Pollen Reporting Station
The Ward lab manages the only certified pollen count station in the Northern Rocky Mountains. Using a Burkard 7 day pollen and spore sampler, sampling is conducted every day from March through October. The counts are reported to the National Allergy Bureau three times per week, and displayed on their website. Results are also provided to local allergists, KPAX (Missoula CBS affiliate), ABC and Fox affiliates, the National Allergy Bureau, Pollen.com, and the Weather Channel for weekly pollen reports. Emily Weiler is the current certified pollen counter for the Missoula station.
Ward T, Lange T. The impact of wood smoke on ambient PM2.5 in northern Rocky Mountain valley communities. Environ Pollut. 2010 Mar;158(3):723-9. Epub 2009 Nov 7.
Ward, T. J., Palmer, C. P., and Noonan, C. W., 2010, PM2.5 source apportionment following a large woodstove changeout program in Libby, Montana. Journal of the Air and Waste Management Association, 60: 688-693.
Ward, T.J., Boulafentis, J., Simpson, J., Hester, C., Moliga, T., Warden, K., and Noonan, C.W., 2011. Results of the Nez Perce woodstove changeout program, Science of the Total Environment, 409, 664-670.
Hart, J.F., Ward, T.J., Spear, T.M., Rossi, R., Holland, N., and Loushin, B., 2011. Evaluating the effectiveness of a commercial portable air purifier in homes with wood burning stoves - a preliminary study. Journal of Environmental and Public Health, Volume 2011, Article ID 324809, 1-7.
Noonan, C.W., Ward, T.J., Navidi, W., and Sheppard, L., 2012. A rural community intervention targeting biomass combustion sources: effects on air quality and reporting of children’s respiratory outcomes. Occupational and Environmental Medicine, 69:354-360.
Noonan, C.W., Navidi, W., Sheppard, L., Palmer, C.P., Bergauff, M., Hooper, K., and Ward, T.J., 2012. Residential indoor PM2.5 in wood stove homes: follow-up of the Libby changeout program. Indoor Air, DOI: 10.1111/j.1600-0668.2012.00790.x NIHMSID: 380310.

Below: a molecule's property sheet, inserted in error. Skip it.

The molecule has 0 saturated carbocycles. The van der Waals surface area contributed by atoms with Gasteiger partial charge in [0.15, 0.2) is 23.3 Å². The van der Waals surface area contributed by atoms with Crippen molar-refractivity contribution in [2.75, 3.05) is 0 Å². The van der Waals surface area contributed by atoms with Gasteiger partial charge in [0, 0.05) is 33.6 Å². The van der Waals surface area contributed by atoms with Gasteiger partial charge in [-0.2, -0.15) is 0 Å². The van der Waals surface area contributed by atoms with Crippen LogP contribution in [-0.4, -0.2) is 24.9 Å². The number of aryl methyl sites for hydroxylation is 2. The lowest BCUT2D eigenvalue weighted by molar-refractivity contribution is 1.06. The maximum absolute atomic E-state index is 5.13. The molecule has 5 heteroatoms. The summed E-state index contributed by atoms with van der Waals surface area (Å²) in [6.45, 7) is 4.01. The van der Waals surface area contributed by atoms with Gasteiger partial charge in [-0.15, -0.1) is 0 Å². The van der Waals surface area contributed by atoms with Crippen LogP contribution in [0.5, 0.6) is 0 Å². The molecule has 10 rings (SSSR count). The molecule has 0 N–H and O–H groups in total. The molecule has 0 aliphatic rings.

Ward, T.J., Spear, T., Hart, J., Noonan, C., Holian, A., Getman, M., and Webber, J.S., 2006. Amphibole fibers in tree bark, Science of the Total Environment, 367:1, 460-465.
Hart, J.F., Ward, T.J., Spear, T.M., Crispen, K., and Zolnikov, T.R., 2007. Evaluation of asbestos exposures during firewood harvesting simulations in Libby, Montana, Annals of Occupational Hygiene, 51, 8: 1-7.
Ward, T.J., Hart, J.F., Spear, T.M., Meyer, B.J., and Webber, J.S., 2009. Fate of Libby amphibole fibers when burning contaminated firewood, Environmental Science & Technology, 43(8) 2878–2883. PMCID: PMC2688714.
Ward, T.J., Spear, T.M., Hart, J.F., Webber, J.S., and Elashheb, M.I., 2012. Amphibole asbestos in tree bark – a review of findings for this inhalational exposure source in Libby, Montana. Journal of Occupational & Environmental Hygiene, 9: 387–397.
Jones, D., Ward, T., Vanek, D., Marra, N., Noonan, C., Smith, G., Adams, A. 2007. Air Toxics Under The Big Sky -- A high school science teaching tool. Science Education & Civic Engagement: An International Journal 1(2): 51-55.
Ward, T.J., Vanek, D., Marra, N., Holian, A., Adams, E., Jones, D., and Knuth R. 2008. The Big Sky Model: A regional collaboration for participatory research on environmental health in the rural West. Journal of Higher Education Outreach & Engagement. Vol 12(3): 103-115. NIHMS168296.
Adams, E., Ward, T.J., Vanek, D., Marra, N., Hester, C., Knuth, R., Spangler, T., Jones, D., Henthorn, M., Hammill, B., Smith, P., Salisbury, R., Reckin, G., and Boulafentis, J., 2009. The Big Sky Inside: Measuring rural indoor air quality and its impact on the community, The Science Teacher, April/May, 40-45. NIHMSID: 140777.
Marra, N., Vanek, D., Hester,C., Holian, A., Ward, T., Adams, E., Knuth, R., 2011. Evolution of the Air Toxics Under the Big Sky program, Journal of Chemical Education, 88(4):397–401.